We had written on an article highlighting the harmful effects of excessive earphone usage, a while ago. So if that news must have panicked you, then this news may calm you down a little. A latest study has revealed a key to shield your ears from loud music and high sound decibels.
The study investigators state that by manipulating a system in the ear, it is possible to tune the amount of sound that can be heard. They state that the nACHr protein, present on the sensory hair cells in the ear is the key to solve this criterion. It is said that the brain nerve cells send signals to the nACHr, which in turn tunes down these sensory hair cells.
Dr. Paul Fuchs, professor of otolaryngology-head and neck surgery, Johns Hopkins, says that, “There’s some uncertainty in the field about what this sound-limiting system is used for. Now we’ve definitively shown that this system functions in part to prevent acoustic trauma.”
The investigators conducted a study on mice to test its results. They genetically manipulated the nACHr protein in mice, in order to evaluate their sense of hearing. Fuchs says that, “This point mutation was designed to produce a so-called gain of function in which the inhibitory effect of ACh should be greater than normal.”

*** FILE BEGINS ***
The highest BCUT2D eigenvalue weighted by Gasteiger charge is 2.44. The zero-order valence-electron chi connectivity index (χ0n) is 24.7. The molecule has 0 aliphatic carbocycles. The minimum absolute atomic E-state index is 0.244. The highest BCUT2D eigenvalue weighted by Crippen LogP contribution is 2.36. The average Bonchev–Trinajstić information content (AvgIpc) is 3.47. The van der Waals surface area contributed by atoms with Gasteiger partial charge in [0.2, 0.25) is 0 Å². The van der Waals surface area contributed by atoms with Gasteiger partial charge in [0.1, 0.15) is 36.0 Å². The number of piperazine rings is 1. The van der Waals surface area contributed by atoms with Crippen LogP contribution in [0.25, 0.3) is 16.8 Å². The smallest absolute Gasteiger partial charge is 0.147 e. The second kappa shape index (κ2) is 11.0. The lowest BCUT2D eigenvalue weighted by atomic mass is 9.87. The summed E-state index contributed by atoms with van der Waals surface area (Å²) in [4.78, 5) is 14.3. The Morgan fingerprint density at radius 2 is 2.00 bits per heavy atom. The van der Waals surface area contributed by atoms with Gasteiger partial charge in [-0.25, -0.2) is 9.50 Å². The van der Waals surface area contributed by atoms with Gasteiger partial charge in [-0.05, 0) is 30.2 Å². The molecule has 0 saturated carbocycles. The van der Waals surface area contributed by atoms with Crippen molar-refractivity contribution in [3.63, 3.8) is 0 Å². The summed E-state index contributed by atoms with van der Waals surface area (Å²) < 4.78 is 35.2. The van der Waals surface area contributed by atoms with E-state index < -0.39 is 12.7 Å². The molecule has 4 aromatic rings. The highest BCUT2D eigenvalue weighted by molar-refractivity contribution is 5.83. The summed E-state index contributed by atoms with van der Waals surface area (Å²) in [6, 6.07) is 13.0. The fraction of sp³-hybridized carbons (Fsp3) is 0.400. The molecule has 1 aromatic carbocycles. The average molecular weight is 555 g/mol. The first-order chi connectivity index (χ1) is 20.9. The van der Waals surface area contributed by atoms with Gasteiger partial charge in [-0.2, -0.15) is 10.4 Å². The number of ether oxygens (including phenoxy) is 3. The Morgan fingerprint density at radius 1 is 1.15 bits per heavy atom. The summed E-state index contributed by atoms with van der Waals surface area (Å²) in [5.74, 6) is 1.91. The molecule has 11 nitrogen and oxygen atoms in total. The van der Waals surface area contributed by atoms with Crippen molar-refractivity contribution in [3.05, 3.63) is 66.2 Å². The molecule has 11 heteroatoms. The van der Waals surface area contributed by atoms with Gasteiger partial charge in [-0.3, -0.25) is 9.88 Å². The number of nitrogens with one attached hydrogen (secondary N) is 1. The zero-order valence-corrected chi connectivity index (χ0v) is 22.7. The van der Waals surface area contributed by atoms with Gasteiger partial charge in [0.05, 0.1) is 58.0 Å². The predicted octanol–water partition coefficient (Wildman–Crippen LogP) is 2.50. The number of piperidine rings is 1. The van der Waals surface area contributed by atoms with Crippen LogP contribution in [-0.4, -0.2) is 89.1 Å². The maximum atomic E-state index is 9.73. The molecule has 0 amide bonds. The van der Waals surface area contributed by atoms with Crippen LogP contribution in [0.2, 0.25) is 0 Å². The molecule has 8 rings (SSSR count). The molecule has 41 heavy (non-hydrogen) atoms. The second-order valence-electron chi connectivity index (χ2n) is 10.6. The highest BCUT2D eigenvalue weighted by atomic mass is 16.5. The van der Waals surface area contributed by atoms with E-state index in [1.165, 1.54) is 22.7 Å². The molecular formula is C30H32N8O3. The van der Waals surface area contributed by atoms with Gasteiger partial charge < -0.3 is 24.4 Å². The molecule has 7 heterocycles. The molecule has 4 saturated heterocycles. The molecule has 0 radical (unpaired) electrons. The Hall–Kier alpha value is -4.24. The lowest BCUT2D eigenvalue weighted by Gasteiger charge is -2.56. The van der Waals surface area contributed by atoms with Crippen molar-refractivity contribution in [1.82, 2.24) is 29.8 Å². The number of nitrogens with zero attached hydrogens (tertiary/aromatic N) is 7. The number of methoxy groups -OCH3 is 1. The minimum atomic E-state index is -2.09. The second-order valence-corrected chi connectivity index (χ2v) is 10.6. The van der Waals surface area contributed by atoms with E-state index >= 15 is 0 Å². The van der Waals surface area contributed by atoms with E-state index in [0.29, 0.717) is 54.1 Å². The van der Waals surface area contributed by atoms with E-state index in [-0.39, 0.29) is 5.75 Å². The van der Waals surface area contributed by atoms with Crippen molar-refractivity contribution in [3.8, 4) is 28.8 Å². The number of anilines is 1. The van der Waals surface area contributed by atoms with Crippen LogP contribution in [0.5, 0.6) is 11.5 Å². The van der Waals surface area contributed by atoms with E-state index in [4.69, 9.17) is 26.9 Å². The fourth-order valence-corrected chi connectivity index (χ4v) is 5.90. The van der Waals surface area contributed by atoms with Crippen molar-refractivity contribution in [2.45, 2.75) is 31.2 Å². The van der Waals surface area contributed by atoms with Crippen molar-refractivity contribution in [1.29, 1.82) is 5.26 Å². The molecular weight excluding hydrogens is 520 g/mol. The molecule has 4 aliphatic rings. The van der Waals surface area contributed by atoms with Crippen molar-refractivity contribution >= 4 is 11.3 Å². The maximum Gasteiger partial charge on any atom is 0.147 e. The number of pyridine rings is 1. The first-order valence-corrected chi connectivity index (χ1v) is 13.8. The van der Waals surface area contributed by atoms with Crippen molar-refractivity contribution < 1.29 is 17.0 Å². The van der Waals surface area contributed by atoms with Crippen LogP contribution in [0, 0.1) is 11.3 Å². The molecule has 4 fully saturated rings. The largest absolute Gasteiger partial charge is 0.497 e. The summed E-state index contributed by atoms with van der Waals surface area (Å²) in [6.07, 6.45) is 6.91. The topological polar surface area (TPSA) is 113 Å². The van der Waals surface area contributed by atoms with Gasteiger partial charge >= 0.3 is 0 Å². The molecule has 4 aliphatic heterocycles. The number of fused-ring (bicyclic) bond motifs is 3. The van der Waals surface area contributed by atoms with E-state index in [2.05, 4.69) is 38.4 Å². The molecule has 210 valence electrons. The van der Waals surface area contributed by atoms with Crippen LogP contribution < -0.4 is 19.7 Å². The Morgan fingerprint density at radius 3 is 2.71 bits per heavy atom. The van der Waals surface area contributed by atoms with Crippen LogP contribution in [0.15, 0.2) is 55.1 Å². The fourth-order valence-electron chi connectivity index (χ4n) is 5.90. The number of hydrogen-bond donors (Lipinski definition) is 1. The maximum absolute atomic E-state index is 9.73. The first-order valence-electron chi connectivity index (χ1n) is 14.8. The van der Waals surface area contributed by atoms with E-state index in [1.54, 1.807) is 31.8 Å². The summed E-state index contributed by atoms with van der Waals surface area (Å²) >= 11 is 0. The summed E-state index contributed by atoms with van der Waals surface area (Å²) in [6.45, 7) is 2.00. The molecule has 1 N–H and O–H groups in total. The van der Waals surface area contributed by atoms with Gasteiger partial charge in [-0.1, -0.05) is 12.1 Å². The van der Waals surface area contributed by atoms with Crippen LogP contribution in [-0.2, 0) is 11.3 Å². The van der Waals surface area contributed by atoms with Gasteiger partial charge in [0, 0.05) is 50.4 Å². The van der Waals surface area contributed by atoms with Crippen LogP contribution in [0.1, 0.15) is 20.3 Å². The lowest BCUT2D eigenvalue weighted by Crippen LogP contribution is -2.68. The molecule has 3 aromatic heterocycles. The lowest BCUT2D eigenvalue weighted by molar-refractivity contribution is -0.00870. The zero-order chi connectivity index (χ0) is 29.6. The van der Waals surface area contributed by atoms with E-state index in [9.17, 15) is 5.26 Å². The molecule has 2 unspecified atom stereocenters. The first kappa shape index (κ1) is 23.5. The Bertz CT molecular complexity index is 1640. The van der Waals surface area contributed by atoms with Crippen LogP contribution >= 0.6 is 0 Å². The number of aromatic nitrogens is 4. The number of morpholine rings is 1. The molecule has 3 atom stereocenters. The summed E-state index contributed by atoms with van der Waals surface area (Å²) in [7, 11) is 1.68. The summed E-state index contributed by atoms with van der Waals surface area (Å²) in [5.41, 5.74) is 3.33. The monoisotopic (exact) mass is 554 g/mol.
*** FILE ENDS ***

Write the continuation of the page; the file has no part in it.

The results indicated that the tested mice were incapable of hearing soft noises as compared to the normal mice. This suggests that the manipulation of the nACHr protein does in fact tune down hearing ability.
This revelation was followed by another analysis, in order to determine whether this tuning down could shield the altered mice from sound damage. The investigators exposed these mice to a sound of about 100-decibels. On testing the mice’s hearing ability, they discovered that the altered nACHr mice had suffered a lesser permanent hearing damage as compared to the normal mice.
The study authors state that they believe this study could prove to be very valuable for protection against sound damage. They also state that not much is known about the functionality of the inner ear, thus a lot more research needs to be done in this field. They hope that this study may aid in the development of ear specific drugs in the future.
Their study findings are published in the PLoS Biology.